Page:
Here’s the answer and explanation to yesterday’s practice question. Thanks for sending in all of your answers! Even if you got the right answer, make sure to read the explanation and watch the video to make sure your reasoning was correct!
Intelligent people are often said to have big brains. This should not be taken literally. If brain size were the cause of intelligence, we should expect elephants to be the planet’s smartest creatures. Rather, our intelligence is a result of the dense and complex neural network of the human brain. The disproportionately large human brain is no accident, however: the constancy of cell size means that a certain cranial capacity is necessary. Indeed, a large cranial volume is paramount to allow for an advanced neural network to develop. Brain size should thus be considered a prerequisite for intelligence rather than its cause.
In the argument given, the two sentences in bold play which of the following roles?
- The first cites a general rule; the second points out an exception to that rule.
- The first makes a hypothesis; the second provides evidence confirming this hypothesis.
- The first makes an observation; the second proposes an explanation for this observation.
- The first makes a crucial claim; the second links this claim to the main idea of the passage.
- The first identifies a common argument; the second contradicts this argument.
(D) is the credited response.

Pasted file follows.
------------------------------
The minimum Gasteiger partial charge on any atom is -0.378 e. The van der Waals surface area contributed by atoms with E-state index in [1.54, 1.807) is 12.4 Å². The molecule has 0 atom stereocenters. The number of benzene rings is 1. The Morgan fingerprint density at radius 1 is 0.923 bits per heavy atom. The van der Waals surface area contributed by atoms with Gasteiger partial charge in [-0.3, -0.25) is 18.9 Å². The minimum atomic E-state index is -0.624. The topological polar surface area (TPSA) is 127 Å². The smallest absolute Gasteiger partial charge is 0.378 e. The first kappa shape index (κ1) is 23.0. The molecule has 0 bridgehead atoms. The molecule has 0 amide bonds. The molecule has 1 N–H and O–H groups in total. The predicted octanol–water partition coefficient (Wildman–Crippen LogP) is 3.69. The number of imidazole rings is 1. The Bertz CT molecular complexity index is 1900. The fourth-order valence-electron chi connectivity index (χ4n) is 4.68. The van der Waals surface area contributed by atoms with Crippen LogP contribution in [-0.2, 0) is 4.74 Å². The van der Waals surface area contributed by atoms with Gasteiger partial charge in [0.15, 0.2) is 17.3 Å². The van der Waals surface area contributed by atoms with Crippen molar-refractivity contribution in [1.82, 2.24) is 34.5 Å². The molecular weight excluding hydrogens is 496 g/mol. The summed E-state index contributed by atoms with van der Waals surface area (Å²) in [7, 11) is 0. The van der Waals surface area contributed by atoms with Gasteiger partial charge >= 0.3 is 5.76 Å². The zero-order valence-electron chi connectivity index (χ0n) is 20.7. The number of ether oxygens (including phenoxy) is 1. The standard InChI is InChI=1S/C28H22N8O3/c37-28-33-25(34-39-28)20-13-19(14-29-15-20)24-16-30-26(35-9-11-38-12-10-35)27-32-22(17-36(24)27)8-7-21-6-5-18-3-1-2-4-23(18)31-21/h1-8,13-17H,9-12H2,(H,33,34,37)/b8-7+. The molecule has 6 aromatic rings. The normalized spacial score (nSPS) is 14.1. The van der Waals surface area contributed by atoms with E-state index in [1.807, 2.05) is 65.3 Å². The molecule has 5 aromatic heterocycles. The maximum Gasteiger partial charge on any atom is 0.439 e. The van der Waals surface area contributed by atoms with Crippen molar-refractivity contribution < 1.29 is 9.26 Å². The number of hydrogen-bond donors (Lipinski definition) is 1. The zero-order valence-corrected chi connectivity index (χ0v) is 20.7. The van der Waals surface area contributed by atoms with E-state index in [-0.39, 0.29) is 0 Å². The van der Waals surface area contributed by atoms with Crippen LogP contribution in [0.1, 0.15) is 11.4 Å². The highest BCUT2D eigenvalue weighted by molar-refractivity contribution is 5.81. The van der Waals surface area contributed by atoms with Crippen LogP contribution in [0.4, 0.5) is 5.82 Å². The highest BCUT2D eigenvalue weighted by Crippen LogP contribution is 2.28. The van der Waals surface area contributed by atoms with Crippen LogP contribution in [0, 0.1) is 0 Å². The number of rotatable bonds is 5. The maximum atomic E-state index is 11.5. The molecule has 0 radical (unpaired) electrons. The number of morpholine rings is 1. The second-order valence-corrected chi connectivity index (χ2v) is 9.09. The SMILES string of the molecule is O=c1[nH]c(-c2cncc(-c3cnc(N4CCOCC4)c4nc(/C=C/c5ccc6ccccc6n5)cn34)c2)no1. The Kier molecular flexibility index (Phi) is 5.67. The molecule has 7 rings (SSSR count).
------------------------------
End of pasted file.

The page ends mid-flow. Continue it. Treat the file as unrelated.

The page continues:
The first few sentences draw a clear distinction between brain size and intelligence. The first bolded sentence follows the elephant comparison, which underscores this “crucial claim” made by this sentence. Only (D) fits the sequence.
(A) is incorrect. The main topic of this passage is brain size and its relation to intelligence. In the first bolded sentence, the author makes a claim that is central to his argument: “our intelligence is the result of . . .” This is certainly not a general rule, so eliminate (A).
In the second bolded sentence, he explains what this claim has to do with brain size.
(B) is incorrect. There is no evidence provided by the passage, so (B) is incorrect.
(C) is incorrect. Although the first bolded sentence may be seen as an observation, the second bolded sentence doesn’t explain the first. (The second bolded sentence offers an explanation for the unbolded sentence that immediately precedes it.)
(E) is incorrect. Despite the presence of the word however, in another sentence there is no contradiction between the two bolded sentences, so choice(E) is incorrect.